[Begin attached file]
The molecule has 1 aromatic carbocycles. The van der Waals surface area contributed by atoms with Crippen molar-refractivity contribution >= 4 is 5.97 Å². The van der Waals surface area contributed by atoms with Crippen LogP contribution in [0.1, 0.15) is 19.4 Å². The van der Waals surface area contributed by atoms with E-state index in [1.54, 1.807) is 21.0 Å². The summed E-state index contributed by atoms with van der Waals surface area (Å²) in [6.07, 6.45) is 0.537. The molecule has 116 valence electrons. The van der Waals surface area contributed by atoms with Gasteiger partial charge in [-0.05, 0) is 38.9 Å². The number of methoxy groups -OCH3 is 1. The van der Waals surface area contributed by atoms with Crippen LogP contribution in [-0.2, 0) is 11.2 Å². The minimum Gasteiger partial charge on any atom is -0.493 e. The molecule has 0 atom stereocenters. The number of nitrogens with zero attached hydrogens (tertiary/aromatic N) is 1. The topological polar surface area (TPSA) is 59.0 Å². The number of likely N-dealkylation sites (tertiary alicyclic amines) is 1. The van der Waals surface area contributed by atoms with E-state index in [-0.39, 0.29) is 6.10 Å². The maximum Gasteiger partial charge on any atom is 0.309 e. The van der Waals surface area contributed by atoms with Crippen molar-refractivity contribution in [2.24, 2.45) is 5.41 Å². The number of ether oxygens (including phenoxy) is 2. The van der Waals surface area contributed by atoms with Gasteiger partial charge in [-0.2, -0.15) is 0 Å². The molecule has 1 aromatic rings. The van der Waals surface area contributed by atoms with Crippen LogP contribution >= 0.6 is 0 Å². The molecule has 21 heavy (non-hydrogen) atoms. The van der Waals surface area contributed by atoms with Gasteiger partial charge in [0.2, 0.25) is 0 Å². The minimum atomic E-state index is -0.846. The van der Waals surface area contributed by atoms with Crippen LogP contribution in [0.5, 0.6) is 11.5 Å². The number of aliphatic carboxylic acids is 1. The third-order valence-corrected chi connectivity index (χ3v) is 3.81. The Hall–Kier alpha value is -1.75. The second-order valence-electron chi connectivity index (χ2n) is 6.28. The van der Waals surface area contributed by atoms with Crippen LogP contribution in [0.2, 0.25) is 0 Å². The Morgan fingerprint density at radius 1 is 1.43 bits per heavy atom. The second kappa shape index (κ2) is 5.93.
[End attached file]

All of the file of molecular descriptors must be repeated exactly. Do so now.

The molecule has 1 aromatic carbocycles. The van der Waals surface area contributed by atoms with Crippen molar-refractivity contribution >= 4 is 5.97 Å². The van der Waals surface area contributed by atoms with Crippen LogP contribution in [0.1, 0.15) is 19.4 Å². The van der Waals surface area contributed by atoms with E-state index in [1.54, 1.807) is 21.0 Å². The summed E-state index contributed by atoms with van der Waals surface area (Å²) in [6.07, 6.45) is 0.537. The molecule has 116 valence electrons. The van der Waals surface area contributed by atoms with Gasteiger partial charge in [-0.05, 0) is 38.9 Å². The number of methoxy groups -OCH3 is 1. The van der Waals surface area contributed by atoms with Crippen LogP contribution in [-0.2, 0) is 11.2 Å². The minimum Gasteiger partial charge on any atom is -0.493 e. The molecule has 0 atom stereocenters. The number of nitrogens with zero attached hydrogens (tertiary/aromatic N) is 1. The topological polar surface area (TPSA) is 59.0 Å². The number of likely N-dealkylation sites (tertiary alicyclic amines) is 1. The van der Waals surface area contributed by atoms with E-state index in [-0.39, 0.29) is 6.10 Å². The maximum Gasteiger partial charge on any atom is 0.309 e. The van der Waals surface area contributed by atoms with Crippen molar-refractivity contribution in [2.24, 2.45) is 5.41 Å². The number of ether oxygens (including phenoxy) is 2. The van der Waals surface area contributed by atoms with Gasteiger partial charge in [-0.2, -0.15) is 0 Å². The molecule has 1 aromatic rings. The van der Waals surface area contributed by atoms with Crippen LogP contribution >= 0.6 is 0 Å². The molecule has 21 heavy (non-hydrogen) atoms. The van der Waals surface area contributed by atoms with Gasteiger partial charge in [0.2, 0.25) is 0 Å². The minimum atomic E-state index is -0.846. The van der Waals surface area contributed by atoms with Crippen LogP contribution in [0.5, 0.6) is 11.5 Å². The number of aliphatic carboxylic acids is 1. The third-order valence-corrected chi connectivity index (χ3v) is 3.81. The Hall–Kier alpha value is -1.75. The second-order valence-electron chi connectivity index (χ2n) is 6.28. The van der Waals surface area contributed by atoms with Crippen LogP contribution in [0.2, 0.25) is 0 Å². The Morgan fingerprint density at radius 1 is 1.43 bits per heavy atom. The second kappa shape index (κ2) is 5.93.